Quite apart from the spike in overt anti-Semitism, the migration crisis had also to be seen in the context of Europe’s demographic decline. The long-term impact of a fast-growing young Muslim population on an aging, shrinking nation meant that Germany no longer looked like a hospitable place where Jews could flourish. By playing politics with refugees, German elites have thus forced Jews to think about seeking refuge elsewhere. What kind of omen for Europe would be signified by a second Jewish emigration in a century?


Historically, refugees are those who emigrate for reasons of politics or religion, or sometimes both; other migrants are driven by demographic or economic factors. As Gallagher points out, extrapolating from Jewish history, it’s often hard to distinguish between the two. As for “asylum,” once the privilege of deposed princes, today it is the hope of despised paupers. Migrants are equally varied, from cheap labor for Main Street to whizz kids for Wall Street.

Since 2015, the British, faced with millions of migrants claiming to be refugees, have been more cautious than the Germans. But immigration is still adding to and transforming the population of the UK, and on present trends the figures will overtake Germany’s by 2050. Such levels are unprecedented, driven in both cases by the ideological preferences of liberal elites. As Christopher Caldwell writes in his own response to Gallagher, “the distinction between migrant and refugee is meaningful not as a description of sociological reality but as a set of legal tricks for keeping the door of immigration open.”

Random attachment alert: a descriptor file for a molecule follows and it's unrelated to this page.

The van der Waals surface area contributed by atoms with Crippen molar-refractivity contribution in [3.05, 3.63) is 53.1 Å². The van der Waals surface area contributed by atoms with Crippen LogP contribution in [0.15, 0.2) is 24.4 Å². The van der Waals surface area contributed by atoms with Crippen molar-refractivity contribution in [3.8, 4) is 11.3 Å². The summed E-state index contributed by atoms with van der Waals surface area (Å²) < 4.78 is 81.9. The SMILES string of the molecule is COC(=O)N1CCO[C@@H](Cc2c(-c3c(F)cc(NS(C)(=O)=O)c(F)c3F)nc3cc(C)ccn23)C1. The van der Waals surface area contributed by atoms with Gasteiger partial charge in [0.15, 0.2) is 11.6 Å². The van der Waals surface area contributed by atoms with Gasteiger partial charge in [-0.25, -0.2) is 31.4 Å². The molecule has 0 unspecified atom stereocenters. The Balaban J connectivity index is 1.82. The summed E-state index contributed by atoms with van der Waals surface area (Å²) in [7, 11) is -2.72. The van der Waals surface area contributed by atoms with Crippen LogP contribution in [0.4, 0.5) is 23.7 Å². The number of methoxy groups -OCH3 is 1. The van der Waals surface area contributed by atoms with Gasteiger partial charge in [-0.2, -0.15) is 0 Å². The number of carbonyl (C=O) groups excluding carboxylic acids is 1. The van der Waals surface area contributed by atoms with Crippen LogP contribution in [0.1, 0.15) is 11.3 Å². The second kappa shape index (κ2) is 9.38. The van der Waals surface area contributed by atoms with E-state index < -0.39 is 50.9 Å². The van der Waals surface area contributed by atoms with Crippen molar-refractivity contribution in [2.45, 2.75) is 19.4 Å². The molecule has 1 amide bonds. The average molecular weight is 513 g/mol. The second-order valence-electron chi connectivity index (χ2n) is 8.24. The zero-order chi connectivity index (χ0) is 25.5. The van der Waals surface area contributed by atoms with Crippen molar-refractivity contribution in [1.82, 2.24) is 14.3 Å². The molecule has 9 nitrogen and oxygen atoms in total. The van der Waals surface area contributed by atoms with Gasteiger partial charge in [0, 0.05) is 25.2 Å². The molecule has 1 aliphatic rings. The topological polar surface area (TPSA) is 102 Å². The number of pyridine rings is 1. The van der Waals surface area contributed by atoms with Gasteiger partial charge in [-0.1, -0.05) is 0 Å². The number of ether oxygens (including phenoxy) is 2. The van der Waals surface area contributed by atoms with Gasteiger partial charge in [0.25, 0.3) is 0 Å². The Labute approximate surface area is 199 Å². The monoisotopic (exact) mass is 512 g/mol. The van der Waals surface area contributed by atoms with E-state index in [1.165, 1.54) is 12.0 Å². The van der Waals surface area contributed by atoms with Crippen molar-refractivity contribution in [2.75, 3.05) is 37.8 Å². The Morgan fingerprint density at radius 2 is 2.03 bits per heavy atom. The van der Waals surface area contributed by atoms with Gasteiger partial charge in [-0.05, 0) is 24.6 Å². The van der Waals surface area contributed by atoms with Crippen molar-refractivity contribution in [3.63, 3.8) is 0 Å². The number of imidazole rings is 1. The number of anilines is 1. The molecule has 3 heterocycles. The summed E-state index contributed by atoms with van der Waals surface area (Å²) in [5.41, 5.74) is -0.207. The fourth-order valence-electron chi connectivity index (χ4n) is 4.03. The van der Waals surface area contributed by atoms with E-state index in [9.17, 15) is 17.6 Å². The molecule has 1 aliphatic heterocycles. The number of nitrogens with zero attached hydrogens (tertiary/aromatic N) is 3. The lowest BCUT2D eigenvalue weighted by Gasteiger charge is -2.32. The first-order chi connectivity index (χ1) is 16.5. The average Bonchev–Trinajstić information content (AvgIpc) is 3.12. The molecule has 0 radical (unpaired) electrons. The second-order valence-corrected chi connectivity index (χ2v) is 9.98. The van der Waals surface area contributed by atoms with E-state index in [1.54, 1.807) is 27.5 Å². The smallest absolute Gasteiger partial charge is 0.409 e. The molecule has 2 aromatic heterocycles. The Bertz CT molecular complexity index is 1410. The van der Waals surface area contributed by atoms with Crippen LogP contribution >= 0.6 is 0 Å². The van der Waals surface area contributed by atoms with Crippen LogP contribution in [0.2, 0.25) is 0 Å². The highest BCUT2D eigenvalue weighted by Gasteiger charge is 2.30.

So how did this distinction emerge in Britain?

“Refugee,” like the French refugié from which it derives, was originally applied to the Huguenots: French Protestants who sought “refuge” abroad after Louis XIV revoked the Edict of Nantes in 1685, thereby ending religious toleration. The subsequent migration of the Huguenots to the Netherlands, Germany, and especially England was one of the largest demographic movements caused by persecution since the expulsion of Jews from Spain and Portugal in the 1490s. Not since the Norman Conquest had England experienced such a large and sudden influx. Hence the creation around 1685 of a new English word, “refugee,” to encapsulate this unfamiliar phenomenon, and the Foreign Protestants Naturalization Act of 1705, enabling Huguenots to acquire British nationality.

Interestingly, the next large migration to cross the English Channel a century later also coined a new word: “émigré,” meaning the Royalists fleeing the French Revolution. Even though many were threatened by the guillotine, they were not generally seen as refugees but as exiles. Fear of spies prompted the Aliens Act of 1793, which set up an Alien Office to regulate immigration, carry out surveillance, and deport suspected revolutionaries.

Nor would such agitators as Karl Marx and Giuseppe Mazzini, each of whom fetched up in London after the failed revolutions of 1848, be given special rights as refugees. But they were left alone—this, despite their open advocacy of revolutionary ideas in published writings. The Alien Office had been abolished in 1836, and only one person was deported in 75 years.